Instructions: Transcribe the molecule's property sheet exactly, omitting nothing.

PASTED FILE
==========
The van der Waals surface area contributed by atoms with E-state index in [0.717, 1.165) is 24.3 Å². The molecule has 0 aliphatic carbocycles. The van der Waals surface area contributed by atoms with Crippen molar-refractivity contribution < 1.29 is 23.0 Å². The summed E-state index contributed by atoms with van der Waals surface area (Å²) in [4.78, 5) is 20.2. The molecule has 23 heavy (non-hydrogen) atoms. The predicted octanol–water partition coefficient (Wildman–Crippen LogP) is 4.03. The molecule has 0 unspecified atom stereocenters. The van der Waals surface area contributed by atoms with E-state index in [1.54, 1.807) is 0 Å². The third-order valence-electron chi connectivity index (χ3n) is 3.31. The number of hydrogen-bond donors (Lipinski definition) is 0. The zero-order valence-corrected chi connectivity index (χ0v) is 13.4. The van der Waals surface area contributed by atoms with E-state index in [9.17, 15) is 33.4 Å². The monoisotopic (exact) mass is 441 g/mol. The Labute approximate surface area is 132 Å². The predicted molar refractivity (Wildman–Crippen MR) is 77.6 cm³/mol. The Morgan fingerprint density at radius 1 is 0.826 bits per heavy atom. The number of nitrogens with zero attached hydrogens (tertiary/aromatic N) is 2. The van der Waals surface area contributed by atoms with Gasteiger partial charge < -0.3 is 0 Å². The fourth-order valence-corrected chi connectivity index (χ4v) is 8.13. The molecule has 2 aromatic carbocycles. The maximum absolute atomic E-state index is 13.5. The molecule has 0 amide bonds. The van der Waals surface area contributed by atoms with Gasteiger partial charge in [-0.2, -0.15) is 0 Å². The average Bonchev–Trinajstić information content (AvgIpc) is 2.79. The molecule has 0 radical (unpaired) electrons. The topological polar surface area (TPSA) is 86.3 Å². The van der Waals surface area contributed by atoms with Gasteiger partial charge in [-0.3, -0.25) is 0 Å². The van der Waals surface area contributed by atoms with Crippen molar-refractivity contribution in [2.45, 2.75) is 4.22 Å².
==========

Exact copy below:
The van der Waals surface area contributed by atoms with E-state index in [0.717, 1.165) is 24.3 Å². The molecule has 0 aliphatic carbocycles. The van der Waals surface area contributed by atoms with Crippen molar-refractivity contribution < 1.29 is 23.0 Å². The summed E-state index contributed by atoms with van der Waals surface area (Å²) in [4.78, 5) is 20.2. The molecule has 23 heavy (non-hydrogen) atoms. The predicted octanol–water partition coefficient (Wildman–Crippen LogP) is 4.03. The molecule has 0 unspecified atom stereocenters. The van der Waals surface area contributed by atoms with E-state index in [1.54, 1.807) is 0 Å². The third-order valence-electron chi connectivity index (χ3n) is 3.31. The number of hydrogen-bond donors (Lipinski definition) is 0. The zero-order valence-corrected chi connectivity index (χ0v) is 13.4. The van der Waals surface area contributed by atoms with E-state index in [9.17, 15) is 33.4 Å². The monoisotopic (exact) mass is 441 g/mol. The Labute approximate surface area is 132 Å². The predicted molar refractivity (Wildman–Crippen MR) is 77.6 cm³/mol. The Morgan fingerprint density at radius 1 is 0.826 bits per heavy atom. The number of nitrogens with zero attached hydrogens (tertiary/aromatic N) is 2. The van der Waals surface area contributed by atoms with Gasteiger partial charge < -0.3 is 0 Å². The fourth-order valence-corrected chi connectivity index (χ4v) is 8.13. The molecule has 2 aromatic carbocycles. The maximum absolute atomic E-state index is 13.5. The molecule has 0 amide bonds. The van der Waals surface area contributed by atoms with Gasteiger partial charge in [-0.2, -0.15) is 0 Å². The average Bonchev–Trinajstić information content (AvgIpc) is 2.79. The molecule has 0 radical (unpaired) electrons. The topological polar surface area (TPSA) is 86.3 Å². The van der Waals surface area contributed by atoms with Gasteiger partial charge in [-0.3, -0.25) is 0 Å². The van der Waals surface area contributed by atoms with Crippen molar-refractivity contribution in [2.45, 2.75) is 4.22 Å².